That's the theory at least. In practice, I find that there can be a bit of variance, sometimes big, sometimes small, in the velocity of a team. Even when the team members are the same, velocity from one sprint to the next and one release to the next can still vary widely. The problem is that there are a lot of factors that contribute to the variance. These are people, not robots. Their performance varies over time. Moods, personal circumstances, health, vacation, and a whole slew of other things can affect each person's productivity. It's nice to have consistency but you often can't reasonably expect it. Imagine how difficult it gets when the team isn't 100% dedicated to the same project or if team members come and go frequently. Like I said, it's a sticky issue and one that's not easy to get a handle on.

Junilu Lacar
Bartender
Posts: 7466
50
By the way, Ken Schwaber was in Columbus the other week and gave a presentation at the Central Ohio Agile Association Path to Agility Conference. He said they were working on a number of changes to Scrum including some terminology changes. Some of the ones I remember:
- no more talk about "Pigs" and "Chickens"
- no more commitments to delivering a number of points per iteration/release: teams need to be more honest and give a "forecast" instead to imply that things can still change

Nothing to do really with your question, just thought they're interesting things to note.

Jeanne Boyarsky
author & internet detective
Marshal
Posts: 34422
347
So estimate by person.

Hmm. Pigs and chickens are gone. Interesting.

Junilu Lacar
Bartender
Posts: 7466
50
• 1
Yes, it was quite intriguing to hear Ken talk about some of the things they are working to remove from the "official" recommendations for Scrum. These are from the quickly-scribbled notes I made during Ken's talk:

• Removing Sprint Backlog - I'll have to look into this more but I scribbled "composition / decomposition" under this one.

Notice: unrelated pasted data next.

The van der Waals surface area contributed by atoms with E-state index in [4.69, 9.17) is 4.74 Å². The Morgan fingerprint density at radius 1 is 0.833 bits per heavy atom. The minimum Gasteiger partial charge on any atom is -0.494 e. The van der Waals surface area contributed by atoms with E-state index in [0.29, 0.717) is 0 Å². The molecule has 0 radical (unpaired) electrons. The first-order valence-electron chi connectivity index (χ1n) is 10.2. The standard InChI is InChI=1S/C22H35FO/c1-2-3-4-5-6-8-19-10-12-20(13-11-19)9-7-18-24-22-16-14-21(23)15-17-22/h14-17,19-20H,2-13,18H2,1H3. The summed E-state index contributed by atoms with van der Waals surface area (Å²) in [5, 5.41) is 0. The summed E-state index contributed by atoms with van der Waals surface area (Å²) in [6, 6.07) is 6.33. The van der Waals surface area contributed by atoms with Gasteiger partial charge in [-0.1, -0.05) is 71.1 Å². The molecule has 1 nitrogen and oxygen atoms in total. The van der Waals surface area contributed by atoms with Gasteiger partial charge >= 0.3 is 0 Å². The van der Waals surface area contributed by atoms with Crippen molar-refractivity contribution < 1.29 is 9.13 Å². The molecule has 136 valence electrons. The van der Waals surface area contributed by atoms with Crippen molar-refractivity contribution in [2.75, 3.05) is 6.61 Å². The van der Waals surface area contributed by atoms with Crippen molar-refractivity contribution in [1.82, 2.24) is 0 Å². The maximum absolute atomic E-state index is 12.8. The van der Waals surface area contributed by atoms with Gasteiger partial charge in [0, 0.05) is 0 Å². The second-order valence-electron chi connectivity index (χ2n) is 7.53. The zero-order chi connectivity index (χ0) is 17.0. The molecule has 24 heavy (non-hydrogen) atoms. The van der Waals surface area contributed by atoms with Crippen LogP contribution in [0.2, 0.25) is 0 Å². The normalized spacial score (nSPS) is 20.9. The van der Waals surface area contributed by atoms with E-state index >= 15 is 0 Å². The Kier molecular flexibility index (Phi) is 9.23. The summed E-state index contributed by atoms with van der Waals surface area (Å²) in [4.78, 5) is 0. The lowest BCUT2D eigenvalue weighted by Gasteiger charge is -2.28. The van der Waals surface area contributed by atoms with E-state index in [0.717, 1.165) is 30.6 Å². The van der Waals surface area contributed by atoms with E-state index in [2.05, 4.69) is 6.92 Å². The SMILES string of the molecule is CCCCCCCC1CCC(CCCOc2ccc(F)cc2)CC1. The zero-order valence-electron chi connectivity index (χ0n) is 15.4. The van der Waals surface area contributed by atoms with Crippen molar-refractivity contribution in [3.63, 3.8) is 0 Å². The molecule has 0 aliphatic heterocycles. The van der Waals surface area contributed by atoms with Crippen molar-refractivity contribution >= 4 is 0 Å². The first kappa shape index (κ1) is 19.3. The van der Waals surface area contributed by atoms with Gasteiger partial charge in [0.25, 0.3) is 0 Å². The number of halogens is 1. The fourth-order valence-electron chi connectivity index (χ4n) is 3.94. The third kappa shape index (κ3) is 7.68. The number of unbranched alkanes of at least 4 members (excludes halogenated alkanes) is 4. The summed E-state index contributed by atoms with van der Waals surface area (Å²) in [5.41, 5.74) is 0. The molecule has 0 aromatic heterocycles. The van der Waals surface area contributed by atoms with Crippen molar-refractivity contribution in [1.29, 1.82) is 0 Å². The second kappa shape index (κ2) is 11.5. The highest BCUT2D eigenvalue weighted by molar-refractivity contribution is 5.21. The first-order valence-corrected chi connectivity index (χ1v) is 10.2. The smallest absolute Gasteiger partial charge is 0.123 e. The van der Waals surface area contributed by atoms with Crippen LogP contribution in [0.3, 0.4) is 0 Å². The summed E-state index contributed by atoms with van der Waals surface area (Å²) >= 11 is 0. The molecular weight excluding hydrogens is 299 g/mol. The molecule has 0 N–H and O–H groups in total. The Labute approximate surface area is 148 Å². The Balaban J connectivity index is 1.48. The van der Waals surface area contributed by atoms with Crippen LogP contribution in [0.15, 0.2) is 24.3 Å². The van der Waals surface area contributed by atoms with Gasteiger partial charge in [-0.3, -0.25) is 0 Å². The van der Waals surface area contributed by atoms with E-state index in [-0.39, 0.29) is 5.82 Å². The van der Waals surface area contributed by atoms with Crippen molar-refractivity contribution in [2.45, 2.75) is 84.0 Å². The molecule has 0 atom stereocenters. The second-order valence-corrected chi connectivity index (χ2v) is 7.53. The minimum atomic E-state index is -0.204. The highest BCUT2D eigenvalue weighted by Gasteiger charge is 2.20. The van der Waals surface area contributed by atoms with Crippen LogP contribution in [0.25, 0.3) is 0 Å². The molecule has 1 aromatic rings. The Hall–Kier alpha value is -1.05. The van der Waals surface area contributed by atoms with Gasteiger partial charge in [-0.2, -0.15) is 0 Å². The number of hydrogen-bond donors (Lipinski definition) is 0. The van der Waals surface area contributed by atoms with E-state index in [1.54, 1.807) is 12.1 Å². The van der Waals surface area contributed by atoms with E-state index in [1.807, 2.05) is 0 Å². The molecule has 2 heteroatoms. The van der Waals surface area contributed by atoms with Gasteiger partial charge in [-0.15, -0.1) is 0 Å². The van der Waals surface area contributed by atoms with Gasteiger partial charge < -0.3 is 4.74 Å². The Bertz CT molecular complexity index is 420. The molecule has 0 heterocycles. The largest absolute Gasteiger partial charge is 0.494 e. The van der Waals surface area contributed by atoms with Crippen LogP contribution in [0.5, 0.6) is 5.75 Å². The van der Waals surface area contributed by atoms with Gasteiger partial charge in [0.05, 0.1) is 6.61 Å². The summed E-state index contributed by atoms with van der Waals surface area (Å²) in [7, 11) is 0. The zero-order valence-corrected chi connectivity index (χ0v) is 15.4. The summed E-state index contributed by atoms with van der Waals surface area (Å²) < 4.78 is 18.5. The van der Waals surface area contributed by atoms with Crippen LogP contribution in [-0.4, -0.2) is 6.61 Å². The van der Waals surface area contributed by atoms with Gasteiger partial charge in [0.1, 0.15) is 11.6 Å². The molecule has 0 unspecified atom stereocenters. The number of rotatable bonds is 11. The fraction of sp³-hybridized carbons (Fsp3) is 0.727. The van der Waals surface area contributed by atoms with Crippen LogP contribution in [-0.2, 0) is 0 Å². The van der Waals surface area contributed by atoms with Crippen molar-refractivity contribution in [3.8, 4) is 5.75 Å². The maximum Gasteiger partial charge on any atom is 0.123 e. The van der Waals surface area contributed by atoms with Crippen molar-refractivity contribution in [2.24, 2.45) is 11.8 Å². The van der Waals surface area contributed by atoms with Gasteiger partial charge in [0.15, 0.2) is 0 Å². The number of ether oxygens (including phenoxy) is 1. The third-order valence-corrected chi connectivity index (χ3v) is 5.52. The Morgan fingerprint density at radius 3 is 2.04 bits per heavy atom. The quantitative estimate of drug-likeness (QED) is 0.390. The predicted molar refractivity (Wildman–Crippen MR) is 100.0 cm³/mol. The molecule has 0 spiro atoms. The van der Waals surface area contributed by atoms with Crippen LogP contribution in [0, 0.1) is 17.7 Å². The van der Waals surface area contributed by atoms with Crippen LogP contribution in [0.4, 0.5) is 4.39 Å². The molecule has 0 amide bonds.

• Removing Sprint Burndown - only requirement will be that the team keeps track of the remaining work, that this information is summed up and known daily, and that trending is maintained
• Not requiring release planning - up to the team how the want to organize iterations
• Changing "Prioritized Backlog" to "Ordered Backlog" - to mitigate the problems caused by having many High Priority items in the backlog
• Clarifying the composition of the Development Team - I think this has to do with doing away with Pigs and Chickens. I think they want to clarify the composition of the Development Team; I may be mixing in some previous discussions I've had with other people but testers are supposed to be treated as full-fledged members of the Development Team. Seems like there are many teams out in the wild who still maintain a separation between testers and developers.
• Not using Velocity as a predictor -- Aha! This probably invalidates a lot of what I said earlier, except for the last part where I noted a lot of variance in practice.
• Not using Capacity -- hmm, can't remember what he said about this one. Will have to look into it more.

• The main motivation for changing some of the wording/terminology in Scrum is to discourage sliding back into predictive practices (vs. emergent, iterative, and evolving, I guess) So you have changes like "forecast" instead of "commit"